When it comes to remaking a classic like Ben-Hur for a 2016 audience, the first response is usually “Why? ” repeated over and over again. The easy answer is money. Hollywood believes they can tap into nostalgia and give the audience something they want while lining their pockets with cash. The only problem is today’s generation wasn’t clamoring for a remake to Ben-Hur and the original fans who made this film sacred material grows smaller everyday due to father time. The result is a film no one wants to see, which is a good thing because there’s not much worth watching in the new Ben-Hur remake.

This new take on the 1959 classic is very similar when it comes to characters and plot points. Wealthy citizen of Jerusalem Judah Ben-Hur (Jack Huston) grows up with adoptive roman orphan brother Messala (Toby Kebble) until he’s accused of treason against the Empire and is forced to a life as a slave rowing to his death on a Roman ship at sea. They same themes of revenge and redemption are still present, except these two new bros can’t pull off the unmatched dynamic of Stephen Boyd and Charlton Heston. Plus, that very special Carpenter is used as a weak creative crutch in attempt to give the film some spiritual depth during the mindless computer generated action sequences.

This new Ben-Hur sticks to the original epic formula with their story telling, but the creators totally forget to compensate for time. The original Ben-Hur (1959) had a running time of 3 hours and 44 minutes and this remake tries to shove everything from the first movie into a film that is only two hours long. The result of forcing the material is a movie full of lifeless computer generated action and zero connections with any of the boring Romans, zealots or people of Jerusalem. We get zero time to get to know our characters, because director Timur Bekmambetov is too busy recreating all the action set pieces from the original.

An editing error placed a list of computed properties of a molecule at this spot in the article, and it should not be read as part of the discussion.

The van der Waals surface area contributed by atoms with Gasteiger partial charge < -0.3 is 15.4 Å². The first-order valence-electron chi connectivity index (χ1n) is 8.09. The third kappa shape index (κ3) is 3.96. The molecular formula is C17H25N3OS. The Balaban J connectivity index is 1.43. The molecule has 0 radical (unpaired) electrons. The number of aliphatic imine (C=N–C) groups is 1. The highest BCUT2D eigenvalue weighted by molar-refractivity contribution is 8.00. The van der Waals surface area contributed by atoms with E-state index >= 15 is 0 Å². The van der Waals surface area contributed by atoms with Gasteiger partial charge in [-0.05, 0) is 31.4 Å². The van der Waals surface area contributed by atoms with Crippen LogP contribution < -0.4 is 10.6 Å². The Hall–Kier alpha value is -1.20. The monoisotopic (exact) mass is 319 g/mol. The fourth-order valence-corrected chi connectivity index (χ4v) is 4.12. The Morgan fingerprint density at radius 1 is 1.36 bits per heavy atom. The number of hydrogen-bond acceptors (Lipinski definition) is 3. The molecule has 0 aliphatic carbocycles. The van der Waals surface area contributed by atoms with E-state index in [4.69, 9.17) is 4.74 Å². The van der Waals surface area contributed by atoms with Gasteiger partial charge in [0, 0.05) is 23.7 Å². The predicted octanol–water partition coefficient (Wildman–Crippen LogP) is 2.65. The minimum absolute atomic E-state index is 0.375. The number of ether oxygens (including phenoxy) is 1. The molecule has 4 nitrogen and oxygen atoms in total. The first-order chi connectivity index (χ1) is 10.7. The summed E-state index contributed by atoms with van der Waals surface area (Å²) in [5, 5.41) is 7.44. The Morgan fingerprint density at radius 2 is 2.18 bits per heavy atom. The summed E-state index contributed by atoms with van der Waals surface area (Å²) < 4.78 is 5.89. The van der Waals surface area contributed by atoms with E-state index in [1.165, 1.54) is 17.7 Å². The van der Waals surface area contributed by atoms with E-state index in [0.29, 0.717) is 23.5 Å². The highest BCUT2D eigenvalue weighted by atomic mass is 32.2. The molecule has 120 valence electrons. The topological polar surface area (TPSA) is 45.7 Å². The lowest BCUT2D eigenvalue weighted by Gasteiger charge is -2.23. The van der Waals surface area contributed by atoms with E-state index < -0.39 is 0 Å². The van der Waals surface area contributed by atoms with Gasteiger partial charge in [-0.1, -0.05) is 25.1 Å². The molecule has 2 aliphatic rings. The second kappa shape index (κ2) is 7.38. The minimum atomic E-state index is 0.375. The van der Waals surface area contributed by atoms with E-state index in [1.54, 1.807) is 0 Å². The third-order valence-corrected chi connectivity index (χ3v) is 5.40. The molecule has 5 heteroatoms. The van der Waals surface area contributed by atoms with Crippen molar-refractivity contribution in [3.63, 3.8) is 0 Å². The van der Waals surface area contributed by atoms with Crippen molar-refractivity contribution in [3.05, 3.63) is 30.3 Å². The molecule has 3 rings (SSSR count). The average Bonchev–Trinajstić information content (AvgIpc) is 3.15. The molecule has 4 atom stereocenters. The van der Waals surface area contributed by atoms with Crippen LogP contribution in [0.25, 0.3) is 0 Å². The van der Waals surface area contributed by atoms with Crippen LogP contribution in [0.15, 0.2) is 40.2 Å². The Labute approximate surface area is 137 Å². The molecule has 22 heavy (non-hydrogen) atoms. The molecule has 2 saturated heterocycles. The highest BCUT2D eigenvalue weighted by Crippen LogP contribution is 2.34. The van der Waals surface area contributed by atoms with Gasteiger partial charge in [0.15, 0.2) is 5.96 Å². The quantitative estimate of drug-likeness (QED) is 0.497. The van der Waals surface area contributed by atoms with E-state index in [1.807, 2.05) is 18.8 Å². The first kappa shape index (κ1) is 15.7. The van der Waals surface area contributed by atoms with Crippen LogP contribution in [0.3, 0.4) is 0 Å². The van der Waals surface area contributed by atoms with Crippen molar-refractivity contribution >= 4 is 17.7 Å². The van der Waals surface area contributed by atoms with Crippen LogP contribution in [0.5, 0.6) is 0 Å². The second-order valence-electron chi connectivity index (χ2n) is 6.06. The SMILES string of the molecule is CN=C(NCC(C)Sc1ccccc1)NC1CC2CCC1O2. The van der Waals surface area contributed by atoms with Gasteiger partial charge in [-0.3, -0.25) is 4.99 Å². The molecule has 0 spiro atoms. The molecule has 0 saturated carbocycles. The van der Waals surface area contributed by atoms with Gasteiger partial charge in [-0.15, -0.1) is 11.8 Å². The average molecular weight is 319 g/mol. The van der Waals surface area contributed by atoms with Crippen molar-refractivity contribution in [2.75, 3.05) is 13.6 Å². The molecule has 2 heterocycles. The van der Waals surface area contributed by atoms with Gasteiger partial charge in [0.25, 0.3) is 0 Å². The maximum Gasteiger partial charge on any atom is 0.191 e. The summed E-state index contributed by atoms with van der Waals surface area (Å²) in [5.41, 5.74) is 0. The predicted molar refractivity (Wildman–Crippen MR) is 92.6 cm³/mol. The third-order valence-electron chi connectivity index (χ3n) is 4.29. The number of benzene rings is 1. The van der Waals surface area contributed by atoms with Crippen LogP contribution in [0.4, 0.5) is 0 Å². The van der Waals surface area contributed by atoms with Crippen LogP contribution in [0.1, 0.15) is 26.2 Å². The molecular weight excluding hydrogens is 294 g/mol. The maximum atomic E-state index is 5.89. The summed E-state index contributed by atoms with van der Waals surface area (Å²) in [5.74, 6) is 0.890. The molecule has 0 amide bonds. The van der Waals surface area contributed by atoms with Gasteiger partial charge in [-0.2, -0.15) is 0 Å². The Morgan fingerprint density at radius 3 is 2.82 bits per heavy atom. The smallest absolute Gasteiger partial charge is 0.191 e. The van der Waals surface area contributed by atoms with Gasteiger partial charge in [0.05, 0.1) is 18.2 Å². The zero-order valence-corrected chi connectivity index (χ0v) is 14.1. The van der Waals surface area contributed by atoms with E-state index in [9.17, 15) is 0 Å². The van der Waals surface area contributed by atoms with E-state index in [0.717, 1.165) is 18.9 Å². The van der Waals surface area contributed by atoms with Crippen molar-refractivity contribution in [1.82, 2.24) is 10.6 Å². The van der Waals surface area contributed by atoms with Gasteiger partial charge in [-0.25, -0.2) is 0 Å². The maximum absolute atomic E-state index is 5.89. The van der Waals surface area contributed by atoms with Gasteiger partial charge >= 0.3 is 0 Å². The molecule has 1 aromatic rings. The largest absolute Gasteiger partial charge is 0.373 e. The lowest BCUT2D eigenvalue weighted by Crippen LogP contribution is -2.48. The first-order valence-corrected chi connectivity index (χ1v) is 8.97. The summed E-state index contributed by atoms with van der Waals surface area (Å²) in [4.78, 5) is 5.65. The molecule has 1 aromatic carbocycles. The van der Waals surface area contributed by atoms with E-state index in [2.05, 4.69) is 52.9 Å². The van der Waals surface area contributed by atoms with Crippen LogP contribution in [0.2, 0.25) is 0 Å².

Also the idea of this remake being in 3-D sounds like something out of a Mel Brooks spoof movie. BEN-HUR IN 3-D! Besides the silliness of giving Judah the three-dimensional treatment, the shaky camera style used in Ben-Hur doesn’t mesh well with the 3-D conversion. The outcome is a blurry mess, which is still the least of the film’s problems. Time constraints prevents any character development and the action scenes, which replace the all important emotional exposition, are quite generic and doesn’t match the spectacular real life stunts of the original.  2016’s Ben-Hur is the poster child  for the “Don’t mess with the classics” crowd when it comes to movie remakes.

Overall, I give Ben-Hur 1.5 out of 4 stars.

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Read all T.M.’s reviews here–>Entertainment Now with T.M. Powell


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